Capabilities in the file permitted set will be available to the new process—an example use for this is the ping program. Ping needs only the capability CAP_NET_RAW in order to craft raw network packets. It is typically setuid-root, so all users can run it. By placing CAP_NET_RAW in ping's permitted set, all users will receive CAP_NET_RAW while running ping.
Capabilities in the file inheritable set are available to a process only if they also are in the process inheritable set—an example of this would be to allow some users to renice other user's tasks. Simply arrange (as I explain a bit) for CAP_SYS_NICE to be placed in their pI on login, as well as in fI for /usr/bin/renice. Now, ordinary users can run renice without privilege, and the “special” users can run renice, but no other programs, with CAP_SYS_NICE.
The effective set is by default empty, or, if the legacy bit is set (see The File Effective Set, aka the Legacy Bit sidebar), it is set to the new permitted set.
As mentioned previously, Linux continues to emulate a privileged root user. This is done by perverting the capabilities behavior of exec() and setuid(). Briefly, if your effective userid is 0 when you execute a file, or if you execute a setuid root file, your permitted and effective sets are filled. If only your “real” userid is 0 (for instance, a root-owned process executes a setuid-nonroot file), only your permitted set is filled. When you change part of your userid from root to nonroot, your effective capability set is cleared. When you permanently change your userid from root to nonroot, your permitted set is cleared as well. And, if you switch your effective userid back to root, your permitted set is copied back into your effective set.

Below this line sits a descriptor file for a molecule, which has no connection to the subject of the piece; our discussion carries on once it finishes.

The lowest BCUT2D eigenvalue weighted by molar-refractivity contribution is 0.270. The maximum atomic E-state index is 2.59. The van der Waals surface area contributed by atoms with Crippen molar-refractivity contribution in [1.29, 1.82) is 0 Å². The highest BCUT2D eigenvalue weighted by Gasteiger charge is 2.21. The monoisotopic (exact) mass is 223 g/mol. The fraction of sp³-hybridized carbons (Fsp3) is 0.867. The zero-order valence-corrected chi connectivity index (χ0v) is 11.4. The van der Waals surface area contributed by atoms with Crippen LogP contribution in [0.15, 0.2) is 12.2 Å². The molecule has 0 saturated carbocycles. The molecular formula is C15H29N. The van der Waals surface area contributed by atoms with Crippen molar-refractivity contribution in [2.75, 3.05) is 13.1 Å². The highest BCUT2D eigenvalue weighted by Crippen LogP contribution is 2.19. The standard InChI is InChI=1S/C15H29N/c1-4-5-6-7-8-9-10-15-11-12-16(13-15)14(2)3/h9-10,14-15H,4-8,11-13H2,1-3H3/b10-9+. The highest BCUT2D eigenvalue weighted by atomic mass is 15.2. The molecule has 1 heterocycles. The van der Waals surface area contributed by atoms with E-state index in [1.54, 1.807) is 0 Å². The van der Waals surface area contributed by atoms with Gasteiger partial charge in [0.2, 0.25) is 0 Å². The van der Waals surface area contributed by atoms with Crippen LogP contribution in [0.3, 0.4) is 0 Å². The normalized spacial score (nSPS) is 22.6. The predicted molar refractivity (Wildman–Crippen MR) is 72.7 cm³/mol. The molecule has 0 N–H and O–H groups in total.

This behavior is controlled by a per-process set of securebits. One controls the setuid() behavior, and another controls the exec() behavior. They can be turned on using prctl(), and they can be locked such that neither the task nor its descendants can turn the bits back off.
In order to exploit POSIX capabilities fully, both kernel and userspace must be set up properly. The easiest and safest way to experiment with such core changes is to do so in a virtual machine. Although everything shown here could just as well be done on your native Linux installation, for simplicity, I assume you are installing a minimal, stock Fedora system under qemu or kvm.
My first working prototype of a rootless system was done on a Gentoo system. Ubuntu Intrepid and SLES11 should come with file capabilities enabled. However, Fedora 10 wins as being the most capability-ready distribution to date, so I use it for this demonstration. To get started, download a Fedora 10 DVD from download.fedoraproject.org (call the file f10.iso), then create a qemu hard disk image and boot kvm using:
# qemu-img create f10.img 6G # kvm -hda f10.img -cdrom f10.iso -m 512M -boot d
Then, proceed with the Fedora installation instructions. Make sure to install software development, and skip office and productivity tools for this image.
After rebooting, disable SELinux through the menu entries System→Administration→SELinux management. Change the top entry from Enforcing to Disabled, then reboot. Although there is no inherent reason why SELinux cannot be used with file capabilities, it does require some SELinux policy modifications.